In total, the conversations I had while sitting down with 20 sustainability execs in Japan to share my Big Pivot story – a saga of mega-trends, a growing clean economy, Millennial attitude shifts, big risks and opportunities, and corporate heroes – felt incredibly familiar.
They face similar hurdles in the marketplace and perhaps more so internally, where they’re not taken as seriously as they should be. Again, that CSR-only language sidelines them. It likely explains, along with Japanese culture in general, the self-effacing approach I witnessed: It’s really hard to get them to brag about anything they’ve done.
These companies are likely doing more than we realize, and more than they give themselves credit for. But they need to advocate for their importance in their enterprises.
So, in essence, corporate sustainability in Japan is the same as … but also different from ... everywhere else.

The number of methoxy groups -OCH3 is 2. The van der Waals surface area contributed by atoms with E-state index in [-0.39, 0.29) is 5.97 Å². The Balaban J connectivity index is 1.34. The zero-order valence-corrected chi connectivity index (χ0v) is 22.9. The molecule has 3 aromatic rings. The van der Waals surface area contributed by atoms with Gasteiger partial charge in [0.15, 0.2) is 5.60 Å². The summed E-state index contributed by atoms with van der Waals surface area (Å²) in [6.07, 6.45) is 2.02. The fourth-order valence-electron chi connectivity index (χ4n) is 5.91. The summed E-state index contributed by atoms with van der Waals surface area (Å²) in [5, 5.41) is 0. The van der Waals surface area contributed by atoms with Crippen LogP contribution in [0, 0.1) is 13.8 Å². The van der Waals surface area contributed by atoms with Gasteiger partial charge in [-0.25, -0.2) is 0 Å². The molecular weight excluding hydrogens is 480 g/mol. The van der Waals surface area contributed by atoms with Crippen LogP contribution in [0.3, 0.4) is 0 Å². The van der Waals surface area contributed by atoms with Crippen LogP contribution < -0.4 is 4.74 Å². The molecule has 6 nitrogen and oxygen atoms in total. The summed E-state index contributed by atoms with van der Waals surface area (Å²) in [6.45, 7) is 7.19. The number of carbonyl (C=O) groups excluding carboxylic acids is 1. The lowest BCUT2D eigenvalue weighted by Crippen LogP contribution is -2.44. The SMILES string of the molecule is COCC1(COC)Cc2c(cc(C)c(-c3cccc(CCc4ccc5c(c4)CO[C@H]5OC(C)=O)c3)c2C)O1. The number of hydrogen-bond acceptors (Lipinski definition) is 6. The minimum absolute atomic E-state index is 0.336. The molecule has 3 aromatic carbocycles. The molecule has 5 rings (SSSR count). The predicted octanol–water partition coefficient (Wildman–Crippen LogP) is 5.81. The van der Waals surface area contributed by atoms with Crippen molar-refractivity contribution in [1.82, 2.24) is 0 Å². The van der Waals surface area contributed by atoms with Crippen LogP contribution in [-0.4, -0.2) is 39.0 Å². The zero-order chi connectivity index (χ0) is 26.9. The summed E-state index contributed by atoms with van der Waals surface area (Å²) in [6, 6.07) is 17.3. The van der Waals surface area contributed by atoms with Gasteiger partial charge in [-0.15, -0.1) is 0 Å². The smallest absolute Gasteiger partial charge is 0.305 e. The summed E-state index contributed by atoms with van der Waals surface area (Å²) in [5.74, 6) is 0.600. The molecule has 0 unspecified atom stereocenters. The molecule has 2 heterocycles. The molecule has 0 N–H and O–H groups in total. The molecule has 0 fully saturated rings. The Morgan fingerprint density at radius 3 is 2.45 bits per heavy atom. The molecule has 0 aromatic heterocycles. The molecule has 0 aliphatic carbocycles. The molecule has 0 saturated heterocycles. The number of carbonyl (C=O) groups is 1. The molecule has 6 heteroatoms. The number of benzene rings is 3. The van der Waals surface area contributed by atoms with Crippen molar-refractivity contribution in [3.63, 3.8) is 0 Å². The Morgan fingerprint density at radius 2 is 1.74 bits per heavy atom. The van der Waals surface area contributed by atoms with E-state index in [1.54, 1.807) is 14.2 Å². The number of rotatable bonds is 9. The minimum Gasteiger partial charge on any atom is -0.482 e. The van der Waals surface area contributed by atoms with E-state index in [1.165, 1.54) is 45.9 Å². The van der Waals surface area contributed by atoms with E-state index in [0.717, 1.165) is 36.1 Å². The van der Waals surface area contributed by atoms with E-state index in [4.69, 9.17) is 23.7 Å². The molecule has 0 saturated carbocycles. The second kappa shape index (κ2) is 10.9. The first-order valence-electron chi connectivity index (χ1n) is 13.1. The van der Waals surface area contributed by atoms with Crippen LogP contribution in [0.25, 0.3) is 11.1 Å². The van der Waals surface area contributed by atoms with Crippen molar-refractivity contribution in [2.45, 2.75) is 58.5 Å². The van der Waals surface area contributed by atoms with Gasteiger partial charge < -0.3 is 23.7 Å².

On a lighter note, here are some random impressions from an outsider coming to Japan:
- Business is formal and hierarchy in meetings reigns. But the dress is more casual than you’d think (few ties, short-sleeve business shirts), primarily because the 12-year-old “cool biz” program – which keeps office temps warmer in the summer to save energy – is clearly working.
- Everyone was unfailingly polite and incredibly helpful as I navigated culture and food (I’m pescatarian) with non-existent Japanese language skills outside of the helpful Styx lyric from the ‘80s, “Domo arigato, Mr. Roboto,” which doesn’t get you as far as you’d think.
- They follow the rules. Nobody crosses the street until the walk sign is green, no matter how empty the streets. I lived in New York for 12 years, where you walk if there’s any semblance of daylight between cars, so this one felt like torture.
- Tokyo is the cleanest city I’ve ever seen by far. Many streets looked like Disney’s version of a Japanese city.
- And they take their personal hygiene seriously. People wear masks, presumably to keep their germs from rudely spreading to others. Also, for no reason I can discern, the urinals flush as you approach them and when you leave (perhaps not the best use of resources). And the toilet in my hotel had more computing power than the Apollo mission.
In total, it was a fascinating and eye-opening trip, from bathrooms to boardrooms.